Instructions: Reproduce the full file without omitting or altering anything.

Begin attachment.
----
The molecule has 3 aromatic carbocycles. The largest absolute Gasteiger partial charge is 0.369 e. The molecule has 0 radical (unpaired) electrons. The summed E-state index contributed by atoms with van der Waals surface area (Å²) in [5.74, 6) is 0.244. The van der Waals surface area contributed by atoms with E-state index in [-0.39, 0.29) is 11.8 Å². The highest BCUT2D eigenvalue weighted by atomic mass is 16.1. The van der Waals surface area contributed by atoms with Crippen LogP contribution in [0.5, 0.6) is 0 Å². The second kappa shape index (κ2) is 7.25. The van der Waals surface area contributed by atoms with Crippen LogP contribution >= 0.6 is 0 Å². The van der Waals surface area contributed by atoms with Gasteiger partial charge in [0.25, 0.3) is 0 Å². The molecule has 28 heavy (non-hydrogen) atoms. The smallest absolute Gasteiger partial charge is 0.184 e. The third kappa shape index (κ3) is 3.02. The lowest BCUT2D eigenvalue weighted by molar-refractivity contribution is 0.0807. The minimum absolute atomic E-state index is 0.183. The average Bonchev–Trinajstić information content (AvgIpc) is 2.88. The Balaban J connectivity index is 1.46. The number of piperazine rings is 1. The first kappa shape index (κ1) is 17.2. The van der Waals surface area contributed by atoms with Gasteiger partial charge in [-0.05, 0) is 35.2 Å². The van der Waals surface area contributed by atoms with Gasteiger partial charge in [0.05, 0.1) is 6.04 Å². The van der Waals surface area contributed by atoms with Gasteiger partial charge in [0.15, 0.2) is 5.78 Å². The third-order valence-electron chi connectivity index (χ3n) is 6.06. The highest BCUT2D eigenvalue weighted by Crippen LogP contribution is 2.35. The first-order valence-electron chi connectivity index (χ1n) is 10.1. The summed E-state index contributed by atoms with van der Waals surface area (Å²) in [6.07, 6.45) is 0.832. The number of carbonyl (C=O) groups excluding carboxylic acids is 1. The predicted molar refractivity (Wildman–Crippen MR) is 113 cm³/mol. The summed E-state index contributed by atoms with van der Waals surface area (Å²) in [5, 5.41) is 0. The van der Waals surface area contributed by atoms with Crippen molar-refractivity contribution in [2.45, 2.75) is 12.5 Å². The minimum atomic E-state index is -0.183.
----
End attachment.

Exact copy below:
The molecule has 3 aromatic carbocycles. The largest absolute Gasteiger partial charge is 0.369 e. The molecule has 0 radical (unpaired) electrons. The summed E-state index contributed by atoms with van der Waals surface area (Å²) in [5.74, 6) is 0.244. The van der Waals surface area contributed by atoms with E-state index in [-0.39, 0.29) is 11.8 Å². The highest BCUT2D eigenvalue weighted by atomic mass is 16.1. The van der Waals surface area contributed by atoms with Crippen LogP contribution in [0.5, 0.6) is 0 Å². The second kappa shape index (κ2) is 7.25. The van der Waals surface area contributed by atoms with Crippen LogP contribution >= 0.6 is 0 Å². The van der Waals surface area contributed by atoms with Gasteiger partial charge in [0.25, 0.3) is 0 Å². The molecule has 28 heavy (non-hydrogen) atoms. The smallest absolute Gasteiger partial charge is 0.184 e. The third kappa shape index (κ3) is 3.02. The lowest BCUT2D eigenvalue weighted by molar-refractivity contribution is 0.0807. The minimum absolute atomic E-state index is 0.183. The average Bonchev–Trinajstić information content (AvgIpc) is 2.88. The Balaban J connectivity index is 1.46. The number of piperazine rings is 1. The first kappa shape index (κ1) is 17.2. The van der Waals surface area contributed by atoms with Gasteiger partial charge in [-0.05, 0) is 35.2 Å². The van der Waals surface area contributed by atoms with Gasteiger partial charge in [0.05, 0.1) is 6.04 Å². The van der Waals surface area contributed by atoms with Gasteiger partial charge in [0.15, 0.2) is 5.78 Å². The third-order valence-electron chi connectivity index (χ3n) is 6.06. The highest BCUT2D eigenvalue weighted by Crippen LogP contribution is 2.35. The first-order valence-electron chi connectivity index (χ1n) is 10.1. The summed E-state index contributed by atoms with van der Waals surface area (Å²) in [6.07, 6.45) is 0.832. The number of carbonyl (C=O) groups excluding carboxylic acids is 1. The predicted molar refractivity (Wildman–Crippen MR) is 113 cm³/mol. The summed E-state index contributed by atoms with van der Waals surface area (Å²) in [5, 5.41) is 0. The van der Waals surface area contributed by atoms with Crippen molar-refractivity contribution in [2.45, 2.75) is 12.5 Å². The minimum atomic E-state index is -0.183.